Another Year as a Twenty-something
I turned 23 last month, which might make it sound like I should be over it by now and focusing on something besides my new age -- and I am -- but it's also my life and I have good reason to still think about it.
Leading up to my birthday, I found myself thinking about how 23 is such a strange age. I've heard people say "nothing really happens at 23," "23 is a boring age," and the classic, "no one likes you when you're 23." The lackluster criticism goes on and on and even if you don't think much of it, it still creates an idea that 23 is one of those years that doesn't matter. How disheartening, right? On the other side of the spectrum, there are some people who believe that your twenties are simply a time of fun and freedom and you don't have to worry about anything... which is not entirely true either.
In my mind, 23 was odd for different reasons, such as being an even clearer separation from the undergrad years. I started thinking about where I fit in socially. I generally feel too young when around people in their late twenties, thinking they seem so much older and more experienced than I, but I sometimes feel too old when around college underclassmen because of the changes I've gone through since senior year. So does that mean my "group" is confined to people between, say, 20 and 25? That doesn't seem right.
Oddly enough, around this time I stumbled upon a book called The Defining Decade: Why your twenties matter - and how to make the most of them now. The author, Meg Jay, addresses issues faced by people in their twenties and how the way you live your life in your twenties has a significant impact on the rest of your life.
Finally, I thought, a book that will echo my thoughts and help me frame this time in my life.
You see, one of my biggest fears in life is being stagnant, and after graduation, that fear was creeping in more than ever. I had a day job to help me save up to move, but it was not the inspiring environment I'd had in college; I went to some auditions and tried to get myself seen, but it felt sporadic. I was trying to keep sight of my goals and keep working toward my dreams, but I worried that I wasn't doing enough.
Well, I finished reading The Defining Decade a few days ago and it turns out I'm doing just fine. The author's main point is to live your twenties with intention and invest in your adulthood, and I was doing that. I was encountering a few bumps along the way, as any recent grad would, but I was still making progress even if it didn't feel like I was at the time.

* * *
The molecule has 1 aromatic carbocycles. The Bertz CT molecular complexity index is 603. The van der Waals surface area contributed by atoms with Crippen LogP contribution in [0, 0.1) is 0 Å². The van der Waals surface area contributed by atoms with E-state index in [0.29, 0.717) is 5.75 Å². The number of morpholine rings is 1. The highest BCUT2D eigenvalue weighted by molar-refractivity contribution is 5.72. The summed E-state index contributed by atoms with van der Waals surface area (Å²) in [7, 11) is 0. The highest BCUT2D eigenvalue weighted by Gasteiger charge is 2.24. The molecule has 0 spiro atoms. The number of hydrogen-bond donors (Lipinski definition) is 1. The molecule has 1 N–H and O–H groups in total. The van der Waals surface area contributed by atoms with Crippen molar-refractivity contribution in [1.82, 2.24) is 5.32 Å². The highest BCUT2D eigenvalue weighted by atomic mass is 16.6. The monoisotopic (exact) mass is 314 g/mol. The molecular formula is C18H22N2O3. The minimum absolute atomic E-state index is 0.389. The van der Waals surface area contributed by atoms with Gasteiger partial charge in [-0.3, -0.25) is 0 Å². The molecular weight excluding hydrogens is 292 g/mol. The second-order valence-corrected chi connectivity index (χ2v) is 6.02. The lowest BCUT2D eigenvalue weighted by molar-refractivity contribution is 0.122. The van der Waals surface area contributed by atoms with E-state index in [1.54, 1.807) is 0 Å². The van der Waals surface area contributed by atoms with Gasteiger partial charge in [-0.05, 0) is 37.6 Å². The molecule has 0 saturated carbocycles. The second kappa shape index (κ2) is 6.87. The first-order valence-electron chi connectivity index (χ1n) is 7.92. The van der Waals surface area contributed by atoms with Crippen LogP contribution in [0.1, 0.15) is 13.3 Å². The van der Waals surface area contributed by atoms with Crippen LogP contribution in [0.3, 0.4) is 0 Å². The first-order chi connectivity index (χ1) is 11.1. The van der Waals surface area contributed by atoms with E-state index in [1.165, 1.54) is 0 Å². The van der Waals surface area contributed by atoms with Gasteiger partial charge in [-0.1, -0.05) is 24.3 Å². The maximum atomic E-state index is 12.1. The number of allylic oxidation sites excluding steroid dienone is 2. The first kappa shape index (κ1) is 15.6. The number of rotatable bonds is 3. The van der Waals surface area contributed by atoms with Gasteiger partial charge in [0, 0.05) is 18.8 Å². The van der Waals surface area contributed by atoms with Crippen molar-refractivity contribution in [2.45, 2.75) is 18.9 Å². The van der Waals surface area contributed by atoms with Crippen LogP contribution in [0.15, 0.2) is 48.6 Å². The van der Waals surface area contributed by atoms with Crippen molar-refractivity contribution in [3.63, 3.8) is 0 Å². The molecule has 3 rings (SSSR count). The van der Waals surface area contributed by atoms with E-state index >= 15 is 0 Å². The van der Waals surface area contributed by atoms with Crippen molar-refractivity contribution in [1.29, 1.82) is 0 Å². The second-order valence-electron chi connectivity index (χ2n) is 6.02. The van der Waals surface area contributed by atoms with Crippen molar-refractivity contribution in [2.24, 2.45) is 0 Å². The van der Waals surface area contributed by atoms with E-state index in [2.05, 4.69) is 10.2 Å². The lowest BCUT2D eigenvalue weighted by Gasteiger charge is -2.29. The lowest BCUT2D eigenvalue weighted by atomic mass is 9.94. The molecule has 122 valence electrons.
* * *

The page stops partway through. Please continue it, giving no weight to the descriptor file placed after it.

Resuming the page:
Being a recent graduate can feel like being thrown into a lake with your diploma as your only floatation device. If you're a swimmer, that analogy probably doesn't work for you, but hopefully you get the idea. I felt like I'd acquired a breadth of skills in college and had a lot to offer, but I wasn't sure how to get my foot in the door, or even how to locate a door. However, the fact that I was actively searching for opportunities was a sign of progress and intention.
I haven't gone through a miraculous, eye-opening transformation since turning 23 -- shocking, I know -- but I do have a better appreciation for the work I've done so far because, as they say, "hindsight is 20/20." You're not able to view your journey from an outsider's perspective when you're in the midst of it all.
In life, there are times of clear growth and momentum, and there are times of working hard in quiet progress. I believe both periods are necessary for longevity. It's easy to keep pushing when you can announce obvious advancements, such as a promotion or in my case an acting contract, because then you'll get a bunch of likes and comments on social media showering you with praise. The tough part is doing the work in private -- the work that isn't recognized, the work you do every day when people aren't cheering you on. That's the most important work because it sets the foundation for all of your achievements. Taking time to read plays and books, writing draft after draft of an original work, or practicing monologues in my room may not seem like much to other people, but they're all actions that will help me on the path to a career in the arts.
So although I don't have everything figured out (honestly, who really does?), I can confidently say that I'm doing what I can to live with intention and discover what life has to offer so that
23 is not just another year of simply existing.
Another year as a twenty-something is another year of working toward the life I want and the life I know I'm capable of living.